Although children’s books did not earn an exemption, the deadline for the 10% tariff on children’s books was pushed from September 1 to December 15. The delay was granted to ensure that most children’s books printed in China will be in stores for the holiday season well before the tariffs are imposed. Although this is a good idea in theory, the reality of the industry is that children’s book manufacturers are now facing disruption as publishers scramble to shift printing out of China to other countries in Asia.
Finding new printers is especially problematic for publishers of picture books, as four-color printing is primarily based in China. “There are good color printers in the US and Canada, but they don’t have the capacity to service the entire industry, and their prices are usually twice what you might pay,” said Derek Stordahl, Holiday House’s executive vice president. 
Holiday House is moving some of its four-color printing to a partner in Malaysia, but it is facing delays as publishers big and small compete for slots with printers outside of China. “We’re going to miss print dates on some seasonal books that should be in the warehouse for Christmas and Hanukkah because of this chaos in the market,” Stordahl said.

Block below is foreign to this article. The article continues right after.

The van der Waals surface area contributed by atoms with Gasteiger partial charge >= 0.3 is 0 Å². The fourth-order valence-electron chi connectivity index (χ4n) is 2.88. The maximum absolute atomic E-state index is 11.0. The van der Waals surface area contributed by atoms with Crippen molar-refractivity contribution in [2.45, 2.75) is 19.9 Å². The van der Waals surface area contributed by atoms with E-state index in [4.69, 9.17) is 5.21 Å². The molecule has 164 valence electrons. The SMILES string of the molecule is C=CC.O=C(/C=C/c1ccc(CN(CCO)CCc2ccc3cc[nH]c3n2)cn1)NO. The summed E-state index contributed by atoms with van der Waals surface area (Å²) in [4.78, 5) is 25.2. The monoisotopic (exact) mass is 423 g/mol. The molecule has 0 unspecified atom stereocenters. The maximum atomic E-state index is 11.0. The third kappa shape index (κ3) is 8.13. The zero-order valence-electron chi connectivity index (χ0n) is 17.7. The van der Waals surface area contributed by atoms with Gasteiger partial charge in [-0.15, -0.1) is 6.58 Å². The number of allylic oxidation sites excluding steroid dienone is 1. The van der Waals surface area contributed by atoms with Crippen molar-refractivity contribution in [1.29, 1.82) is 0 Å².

Even if larger bookstores and chains are able to stock up on children’s books before the December 15 tariffs go into effect, small independent stores, as well as schools and libraries, won’t be able to take advantage of the delay due to smaller budgets and smaller amounts of shelf space. At the hearings, Jamie Flacco, president of the American Booksellers Association and owner of Flyleaf Books in Chapel Hill, NC, warned that tariffs on books would impose significant and unwarranted roadblocks on creating a vibrant, diverse children’s book section in many bookstores.